Another point we can notice is when the main character describes that the runners that try to escape this place, “[t]hey are running toward what they believe is best for them, not what the manual claims is best. It should be the same thing but isn’t” (Page 51). Everyone wants to get out of here! Is this the moment where she realizes this shelter is not what she thought of before arriving?
While she relies on the manual at some point he feels reckless and hopeless cause this is the only thing to guide her and it is not working, “[t]he manual says that in order to move forward we must change. But this change feels more like a collapse. And that is not how the manual says it will feel” (Page 51). This can add up to where she stated; “I’ll also look to see if anyone is missing. I still secretly hope she, whoever she was, made it, and I feel twinges of curiosity at the thought of that life. But they’re just twinges. Not motivation” (Page 53). She describes this moment as if the runners and her had a connection. It was great at the beginning, but things have changed. She looks out almost as if she was in the runners’ shoes, and hopes they get what they feel is right.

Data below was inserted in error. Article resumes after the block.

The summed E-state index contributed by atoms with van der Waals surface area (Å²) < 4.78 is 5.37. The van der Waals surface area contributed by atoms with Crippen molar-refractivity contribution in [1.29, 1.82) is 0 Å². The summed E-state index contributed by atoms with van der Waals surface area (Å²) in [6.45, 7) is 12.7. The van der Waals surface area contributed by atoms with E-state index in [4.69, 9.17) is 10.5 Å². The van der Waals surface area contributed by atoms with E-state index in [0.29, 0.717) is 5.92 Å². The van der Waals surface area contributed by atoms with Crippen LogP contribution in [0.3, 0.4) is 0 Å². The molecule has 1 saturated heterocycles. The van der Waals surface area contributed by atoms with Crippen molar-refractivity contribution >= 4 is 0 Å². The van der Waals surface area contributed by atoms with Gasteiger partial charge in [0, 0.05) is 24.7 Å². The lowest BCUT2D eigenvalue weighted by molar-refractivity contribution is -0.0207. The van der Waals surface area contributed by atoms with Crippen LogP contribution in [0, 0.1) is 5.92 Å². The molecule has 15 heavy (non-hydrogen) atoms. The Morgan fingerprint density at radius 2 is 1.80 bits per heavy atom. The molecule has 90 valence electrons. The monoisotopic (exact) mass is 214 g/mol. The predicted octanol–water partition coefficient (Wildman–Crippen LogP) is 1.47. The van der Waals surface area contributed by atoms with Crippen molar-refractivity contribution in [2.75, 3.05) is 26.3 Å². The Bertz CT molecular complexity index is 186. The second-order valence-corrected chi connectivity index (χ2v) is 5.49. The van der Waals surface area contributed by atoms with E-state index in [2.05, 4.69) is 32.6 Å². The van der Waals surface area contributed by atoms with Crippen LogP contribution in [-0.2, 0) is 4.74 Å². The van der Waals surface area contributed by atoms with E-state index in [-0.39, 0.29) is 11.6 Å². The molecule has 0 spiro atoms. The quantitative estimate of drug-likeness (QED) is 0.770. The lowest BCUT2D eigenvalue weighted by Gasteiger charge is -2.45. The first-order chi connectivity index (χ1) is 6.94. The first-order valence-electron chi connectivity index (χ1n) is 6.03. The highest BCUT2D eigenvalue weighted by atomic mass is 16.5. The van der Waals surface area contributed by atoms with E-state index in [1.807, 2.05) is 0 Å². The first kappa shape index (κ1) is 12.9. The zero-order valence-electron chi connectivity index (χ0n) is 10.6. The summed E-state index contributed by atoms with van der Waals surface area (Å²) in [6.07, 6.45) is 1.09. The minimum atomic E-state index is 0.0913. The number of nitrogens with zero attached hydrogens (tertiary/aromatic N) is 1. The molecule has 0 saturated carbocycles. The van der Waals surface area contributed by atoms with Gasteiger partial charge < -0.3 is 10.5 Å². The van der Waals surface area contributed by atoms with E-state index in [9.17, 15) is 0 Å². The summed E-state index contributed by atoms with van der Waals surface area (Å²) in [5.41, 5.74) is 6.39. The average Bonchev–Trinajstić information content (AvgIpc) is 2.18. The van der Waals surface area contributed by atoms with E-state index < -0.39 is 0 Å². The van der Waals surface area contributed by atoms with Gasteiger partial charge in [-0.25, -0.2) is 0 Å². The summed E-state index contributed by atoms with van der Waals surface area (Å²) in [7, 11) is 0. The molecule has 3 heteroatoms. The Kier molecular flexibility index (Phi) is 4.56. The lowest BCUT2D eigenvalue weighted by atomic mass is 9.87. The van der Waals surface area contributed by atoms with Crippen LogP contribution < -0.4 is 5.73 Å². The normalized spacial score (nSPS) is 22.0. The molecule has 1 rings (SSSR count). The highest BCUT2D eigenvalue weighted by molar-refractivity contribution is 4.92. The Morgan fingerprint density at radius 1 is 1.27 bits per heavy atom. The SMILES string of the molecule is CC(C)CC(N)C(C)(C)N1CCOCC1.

Towards the end of the story, the protagonist is chosen by a man named Charlie. She seems happy and “glad to have a home” (Page 54). Nothing is better, than your own private place to live. She gives the reader such feeling of excitement that at one moment she says; “wish I had a piece of paper so I can take notes” (Page 54). The way she states it when the two have a talk, seems as if she was reborn at this moment. Wanting to write down everything she heard from him – as if she wanted to create a guide of her own. What comes, will come, and nature will decide the path of her life: “the image will disappear and I’ll never think of him again. I’m not looking forward to this day. But I won’t turn my back on it. As the manual often states, it’s my future. And it’s the only one I get” (Page 55). It is not easy for her but, to make things better she knows that she will have to move on. If this man has the ability to make her feel loved, and happy again, she will accept him and try to live the life she lived before – the life she craved as soon as her husband was gone.